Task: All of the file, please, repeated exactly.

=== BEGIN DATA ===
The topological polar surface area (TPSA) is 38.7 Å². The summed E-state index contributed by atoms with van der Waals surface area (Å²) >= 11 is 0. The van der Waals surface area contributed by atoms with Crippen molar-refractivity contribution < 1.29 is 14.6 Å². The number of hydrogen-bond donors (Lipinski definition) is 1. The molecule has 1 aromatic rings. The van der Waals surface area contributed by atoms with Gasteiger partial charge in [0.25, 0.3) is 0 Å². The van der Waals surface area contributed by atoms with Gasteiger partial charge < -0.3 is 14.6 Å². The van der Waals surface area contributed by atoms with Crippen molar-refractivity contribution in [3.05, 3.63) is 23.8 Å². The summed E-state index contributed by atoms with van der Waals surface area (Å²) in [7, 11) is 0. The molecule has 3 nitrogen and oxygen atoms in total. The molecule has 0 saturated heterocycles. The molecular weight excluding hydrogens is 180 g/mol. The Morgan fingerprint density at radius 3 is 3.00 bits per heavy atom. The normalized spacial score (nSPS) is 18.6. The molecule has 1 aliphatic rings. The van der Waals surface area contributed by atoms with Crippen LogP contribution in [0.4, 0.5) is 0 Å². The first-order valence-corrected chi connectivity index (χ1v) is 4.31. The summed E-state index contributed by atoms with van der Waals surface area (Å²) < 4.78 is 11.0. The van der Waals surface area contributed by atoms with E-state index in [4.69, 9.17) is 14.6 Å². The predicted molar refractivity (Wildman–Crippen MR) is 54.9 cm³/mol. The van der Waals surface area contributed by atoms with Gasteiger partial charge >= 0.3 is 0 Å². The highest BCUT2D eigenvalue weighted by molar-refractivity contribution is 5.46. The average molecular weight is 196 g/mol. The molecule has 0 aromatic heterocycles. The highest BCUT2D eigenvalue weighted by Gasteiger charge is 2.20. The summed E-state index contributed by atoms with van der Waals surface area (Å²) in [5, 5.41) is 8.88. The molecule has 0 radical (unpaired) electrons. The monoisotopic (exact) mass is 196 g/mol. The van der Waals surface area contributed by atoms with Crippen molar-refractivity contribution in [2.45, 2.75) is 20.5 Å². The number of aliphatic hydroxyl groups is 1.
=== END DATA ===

The topological polar surface area (TPSA) is 38.7 Å². The summed E-state index contributed by atoms with van der Waals surface area (Å²) >= 11 is 0. The van der Waals surface area contributed by atoms with Crippen molar-refractivity contribution < 1.29 is 14.6 Å². The number of hydrogen-bond donors (Lipinski definition) is 1. The molecule has 1 aromatic rings. The van der Waals surface area contributed by atoms with Gasteiger partial charge in [0.25, 0.3) is 0 Å². The van der Waals surface area contributed by atoms with Gasteiger partial charge < -0.3 is 14.6 Å². The van der Waals surface area contributed by atoms with Crippen molar-refractivity contribution in [3.05, 3.63) is 23.8 Å². The summed E-state index contributed by atoms with van der Waals surface area (Å²) in [7, 11) is 0. The molecule has 3 nitrogen and oxygen atoms in total. The molecule has 0 saturated heterocycles. The molecular weight excluding hydrogens is 180 g/mol. The Morgan fingerprint density at radius 3 is 3.00 bits per heavy atom. The normalized spacial score (nSPS) is 18.6. The molecule has 1 aliphatic rings. The van der Waals surface area contributed by atoms with Crippen LogP contribution in [0.4, 0.5) is 0 Å². The first-order valence-corrected chi connectivity index (χ1v) is 4.31. The summed E-state index contributed by atoms with van der Waals surface area (Å²) < 4.78 is 11.0. The van der Waals surface area contributed by atoms with E-state index in [4.69, 9.17) is 14.6 Å². The predicted molar refractivity (Wildman–Crippen MR) is 54.9 cm³/mol. The van der Waals surface area contributed by atoms with Gasteiger partial charge >= 0.3 is 0 Å². The highest BCUT2D eigenvalue weighted by molar-refractivity contribution is 5.46. The average molecular weight is 196 g/mol. The molecule has 0 aromatic heterocycles. The highest BCUT2D eigenvalue weighted by Gasteiger charge is 2.20. The summed E-state index contributed by atoms with van der Waals surface area (Å²) in [5, 5.41) is 8.88. The molecule has 0 radical (unpaired) electrons. The monoisotopic (exact) mass is 196 g/mol. The van der Waals surface area contributed by atoms with Crippen molar-refractivity contribution in [2.45, 2.75) is 20.5 Å². The number of aliphatic hydroxyl groups is 1.